We look like push-overs by suggesting mediation.
Mediation is the rule rather than the exception in most areas of law in the United States. The fact is that most cases settle at some point. Smart claims professionals and lawyers use every tool at their disposal to conclude cases as early as possible.

Understanding Public Income and Medical Benefits after the Affordable Care Act

acaThere’s a lot more to the Affordable Care Act than buying private health insurance through an exchange marketplace like www.CoveredCA.com.

Four kinds of public benefits can help people get the medical care they need:

  1. Subsidized premiums and co-pays for private health insurance purchased through an exchange.  Commercial insurers issue these policies, not the government.
  2. Medicare, for people who have contributed the necessary number of quarters during their years of employment. Medicare Set-Asides are required when a Medicare beneficiary settles a claim for future medical care.
  3. Expanded Medi-Cal for people with low income; there is no asset limit, no requirement for a set-aside
  4. Traditional Medi-Cal for the indigent; there are income and asset limits, no requirement for a set-aside

These types of benefits are frequently confused, especially because the names are so similar.  For optimal settlement of a Workers Compensation case, you need to know the injured worker’s eligibility for these plans.

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The Elephant in the Room

Sometimes the issues the lawyers and adjusters are discussing are not what is most important to the Applicant.

Recently, in a pretty small case, the professionals told me the disagreements were about what had been paid and what was still due. The injured worker told me his biggest concern was that, although he had returned to modified duty, the employer had told him there was no more work for someone with his disability. The injured worker was terrified that he would be out of a job with no ability to get another one, but that is not what the lawyers were discussing.

Many times, the injured worker’s biggest issue is not one that is dispositive of any issue in the case, but, in fact, is the driver for the injured worker’s decisions– the proverbial elephant in the room the negotiators are trying to ignore.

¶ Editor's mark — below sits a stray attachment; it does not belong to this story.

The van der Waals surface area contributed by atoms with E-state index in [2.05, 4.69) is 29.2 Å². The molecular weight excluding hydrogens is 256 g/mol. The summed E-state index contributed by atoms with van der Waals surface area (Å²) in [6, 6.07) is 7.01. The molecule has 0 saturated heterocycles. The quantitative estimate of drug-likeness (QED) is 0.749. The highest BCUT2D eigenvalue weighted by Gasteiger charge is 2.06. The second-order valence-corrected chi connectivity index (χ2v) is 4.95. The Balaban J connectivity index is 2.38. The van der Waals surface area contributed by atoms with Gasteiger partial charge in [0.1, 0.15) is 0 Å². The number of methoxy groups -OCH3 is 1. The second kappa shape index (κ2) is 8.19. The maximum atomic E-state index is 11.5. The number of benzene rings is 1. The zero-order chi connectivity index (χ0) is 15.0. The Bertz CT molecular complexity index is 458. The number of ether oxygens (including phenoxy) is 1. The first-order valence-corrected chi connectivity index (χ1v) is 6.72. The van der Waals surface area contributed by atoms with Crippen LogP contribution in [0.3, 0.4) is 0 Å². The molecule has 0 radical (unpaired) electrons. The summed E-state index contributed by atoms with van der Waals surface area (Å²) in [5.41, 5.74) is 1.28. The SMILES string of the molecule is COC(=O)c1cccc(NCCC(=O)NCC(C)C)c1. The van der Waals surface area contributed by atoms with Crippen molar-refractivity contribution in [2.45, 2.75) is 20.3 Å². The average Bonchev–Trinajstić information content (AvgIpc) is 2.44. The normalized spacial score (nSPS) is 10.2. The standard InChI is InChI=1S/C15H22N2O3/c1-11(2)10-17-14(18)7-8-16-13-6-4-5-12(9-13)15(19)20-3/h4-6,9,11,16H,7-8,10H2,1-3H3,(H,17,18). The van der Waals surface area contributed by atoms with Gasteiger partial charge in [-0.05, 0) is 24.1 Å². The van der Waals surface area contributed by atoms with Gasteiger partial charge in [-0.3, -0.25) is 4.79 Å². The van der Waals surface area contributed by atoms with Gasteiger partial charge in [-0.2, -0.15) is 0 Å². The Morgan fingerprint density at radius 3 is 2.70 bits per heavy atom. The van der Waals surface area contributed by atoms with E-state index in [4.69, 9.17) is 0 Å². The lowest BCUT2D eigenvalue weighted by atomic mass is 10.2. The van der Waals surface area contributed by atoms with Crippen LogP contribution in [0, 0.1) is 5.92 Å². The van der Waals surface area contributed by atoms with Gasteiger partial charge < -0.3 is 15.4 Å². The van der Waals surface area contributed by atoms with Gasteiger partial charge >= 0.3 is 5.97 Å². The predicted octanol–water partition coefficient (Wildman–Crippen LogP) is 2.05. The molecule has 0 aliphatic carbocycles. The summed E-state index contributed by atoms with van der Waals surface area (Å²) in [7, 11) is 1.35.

Because these are often personal matters, the injured worker may not share these concerns with the employer’s side– or even the injured worker’s own lawyer.

  • The woman with a sick teen-aged son who desperately wanted to control her own industrial medical care, but was afraid that if she C&R’d her case, the lump sum payment would result in the family’s loss of Medi-Cal which provided care for the son.
  • The man  suffering from non-industrial cancer whose biggest concern was leaving an estate to support his wife.
  • The injured worker who wanted to return to his home country, but feared that expressing that desire would diminish the value of the claim.
These issues can often be discovered and resolved through mediation. Parties can express their concerns to the mediator confidentially. Once the mediator knows the real issue,  the mediator can often re-frame the issues to allow the parties to reach resolution– all without breaching confidentiality.
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How Mediation Saves Time, Money and Stress

How Mediation Saves Time, Money and Stress

Mediation of Workers Compensation claims is commonplace in some states and mandatory in some. Elsewhere, such as in California, claims professionals and attorneys are still starting to catch on to the benefits of mediation.

Multiple Appearances With Judge Can Accomplish Little

Budget cutbacks and increasing caseloads mean less time for cases to be heard by a workers compensation judge.  The result is multiple appearances which accomplish little.  This costs the employer money for the defense attorney’s fees and consequential costs from the inability to get a ruling.  For the injured worker’s attorney who typically will receive a fixed percentage contingent fee, each appearance without resolution decreases the attorney’s hourly rate of compensation.  The injured worker shares the employer’s frustration with the inability to get a ruling, with consequent stress and depression.  Sometimes this frustration causes the injured worker to seek new counsel with instructions to “be more aggressive.”

In contrast, mediation is as fast and efficient as the parties want it to be.  Mediations can be scheduled for a time and place of the parties’ convenience.   As much time as is necessary can be allocated for the mediation.  The issues to be resolved can be as narrow as definition of the industrial injury or as broad as conclusion of all indemnity, medical and penalty claims.

Mediation Facilitates Communication and Settlement

Mediation focuses the parties’ attention.  This contrasts with a court appearance where an attorney may be juggling appearances in multiple courtrooms.

Mediation can result in settlement when the parties are unable to negotiate a settlement on their own.  The presence of the neutral can facilitate communication.  Typically, parties will be together for some of the mediation and sometimes in separate sessions.  Separate sessions, known as caucuses, allow the mediator to exercise shuttle diplomacy.  Settlement can result even when the parties or attorneys are hostile.

The mediation may be the only opportunity the injured worker gets to tell the story of the injury and treatment.  For many injured workers, relating the narrative allows them to put it in the past and move on, a good result for all concerned.